The state monitors and controls the media through three main bodies: the Operational Analytical Center (OAC), the presidential administration, and the Ministry of Information.
Lukashenka established the OAC in 2008 as a branch of the presidential office. Its tasks include setting standards in and monitoring the field of information security, and informing the president of its findings on a regular basis. As Lukashenka acknowledged in 2013, the presence of his eldest son, Viktar Lukashenka, at the head of this body demonstrated its significance. In practice the OAC pays particular attention to the Belarusian internet, including online media. Together with the Ministry of Information, the OAC regularly drafts laws that have restricted access to the internet, including the controversial amendments adopted by parliament on 28 June, which require all authors of online posts and comments to be identified and that media owners ensure moderation of comments. The amendments permit social media to be blocked if there is no technical means of eliminating certain content or if the site owner refuses to cooperate with the authorities.
The presidential administration also plays an informal role in controlling and monitoring the state media. In addition to making personnel decisions and setting ideological policy through weekly meetings with editors of the main state media outlets, the administration has at times given direct orders to editors in chief on an ad hoc basis, informed sources have said.
Finally, the main duties of the Ministry of Information include direct control over several state-owned media outlets and the monitoring of the rest of the national media. The ministry has wide authority to punish media outlets for spreading allegedly misleading messages. However, this ministry is primarily focused not on fighting foreign disinformation, but on controlling domestic ideological opponents – who are hardly to be found in the ranks of the government-controlled media – and sanctioning those it considers to be overly critical of the authorities. Rarely launching initiatives itself, the ministry rather executes orders from the president’s administration and thus primarily carries out the role of a supervisor.
Late last year Lukashenka signaled his will to extend even greater oversight of the information space, setting up an inter-agency commission on information security comprising representatives of the security bodies, the presidential administration, the minister of information, and two representatives of state-run media.
The makeup of the body, and its exclusion of the independent media, reveal the government’s reluctance to share the information security sphere with other actors and its lack of understanding regarding how important cooperation between the entire media sector and the state apparatus is on this matter.
A Bleak Outlook
At the turn of 2017-2018, Lukashenka made a raft of personnel changes in the upper echelons of state media. The reshuffle began in December with the appointment of the former head of presidential security, Andrei Paulichenka, to lead the Operational Analytical Center.
In February the president appointed new directors of three leading state-owned media outlets – Belarusian TV and Radio (Belteleradio), ONT, and the newspaper SB Belarus Segodnya (Belarus Today).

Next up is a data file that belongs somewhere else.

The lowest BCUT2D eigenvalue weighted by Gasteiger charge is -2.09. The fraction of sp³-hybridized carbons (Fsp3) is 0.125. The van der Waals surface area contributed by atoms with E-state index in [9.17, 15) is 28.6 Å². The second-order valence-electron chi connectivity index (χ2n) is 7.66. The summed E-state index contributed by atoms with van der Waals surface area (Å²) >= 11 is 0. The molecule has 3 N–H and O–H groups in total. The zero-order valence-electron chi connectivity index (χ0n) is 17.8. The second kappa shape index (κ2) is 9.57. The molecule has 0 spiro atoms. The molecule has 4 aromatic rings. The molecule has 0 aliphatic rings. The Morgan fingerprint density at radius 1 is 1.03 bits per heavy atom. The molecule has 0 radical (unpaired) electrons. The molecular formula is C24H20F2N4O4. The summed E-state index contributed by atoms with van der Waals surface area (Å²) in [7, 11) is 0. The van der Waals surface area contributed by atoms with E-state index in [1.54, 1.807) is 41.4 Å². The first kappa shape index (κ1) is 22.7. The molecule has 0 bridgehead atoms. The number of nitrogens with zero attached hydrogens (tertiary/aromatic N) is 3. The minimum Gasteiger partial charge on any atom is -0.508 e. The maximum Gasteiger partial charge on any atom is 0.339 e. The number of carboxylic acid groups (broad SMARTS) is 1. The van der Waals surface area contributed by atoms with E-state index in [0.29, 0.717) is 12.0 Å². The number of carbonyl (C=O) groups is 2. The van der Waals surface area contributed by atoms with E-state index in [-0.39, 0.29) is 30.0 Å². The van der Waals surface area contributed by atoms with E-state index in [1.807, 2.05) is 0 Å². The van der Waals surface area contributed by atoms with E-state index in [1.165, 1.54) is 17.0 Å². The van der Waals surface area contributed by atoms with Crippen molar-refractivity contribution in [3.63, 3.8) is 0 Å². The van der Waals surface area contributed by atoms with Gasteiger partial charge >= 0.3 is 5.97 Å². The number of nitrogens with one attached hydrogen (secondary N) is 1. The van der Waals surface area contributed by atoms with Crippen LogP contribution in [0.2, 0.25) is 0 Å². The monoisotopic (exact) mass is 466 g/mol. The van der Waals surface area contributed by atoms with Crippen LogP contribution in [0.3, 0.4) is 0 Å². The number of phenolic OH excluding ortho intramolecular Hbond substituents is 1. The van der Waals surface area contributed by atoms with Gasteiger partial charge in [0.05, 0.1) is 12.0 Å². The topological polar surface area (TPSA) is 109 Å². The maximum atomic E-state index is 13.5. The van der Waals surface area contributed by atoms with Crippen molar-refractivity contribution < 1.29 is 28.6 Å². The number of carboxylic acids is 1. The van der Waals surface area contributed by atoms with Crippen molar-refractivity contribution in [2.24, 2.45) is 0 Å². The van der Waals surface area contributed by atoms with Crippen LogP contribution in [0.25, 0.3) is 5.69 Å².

Belteleradio’s new head is TV host Ivan Eysmant – the husband of Lukashenka’s spokeswoman Natallia Eysmant – and a former deputy minister of information, Ihar Lutski, is in charge at ONT. A close Lukashenka confidant, Iryna Akulovich, was named to head the state-owned news agency BelTa in April.
Such a whirl of activity strongly suggests that the authorities realized the need for a new approach and a younger leadership at the main media outlets.
The reshuffle also sheds light on two recent notable trends in the Belarusian media. First, the authorities are starting to take independently-made domestic news and comments more seriously. This was signaled last December, when the Information Ministry blocked one of the most popular independent news outlets, Belaruski partisan. The site had to change its domain in order to resume publication. Then in January, international observers criticized the blocking of the widely read site of the opposition Charter 97 group.
At the same time, the authorities are growing more suspicious of the main Russian media. In January, for instance, the hybrid station STV stopped re-transmitting some of the more conspiratorial and anti-Western programs from Russia’s REN TV.
Lukashenka himself made a pointed comment about Russian television when he announced the new state media directors, saying “We shouldn’t adopt the approaches and the kind of work seen on Russian TV.”
The common aim in these two strategies, of gradually reducing the amount of Russia-produced content and restricting the independent media, is clearly to strengthen the position of the Belarusian state media.
The structure and personnel of the state media underline that information security remains a very closed sphere monopolized by the state where no external actors such as independent journalists or associations are welcome. The state bodies play a restrictive role in monitoring and controlling the Belarusian media landscape. The authorities have developed a range of regulations restricting the freedom of the press. They have built up a centralized hierarchical system of institutions headed by the presidential administration that secure state propaganda and control over the media sphere in the service of perpetuating the regime’s control of the levers of power. And that is unlikely to change anytime soon.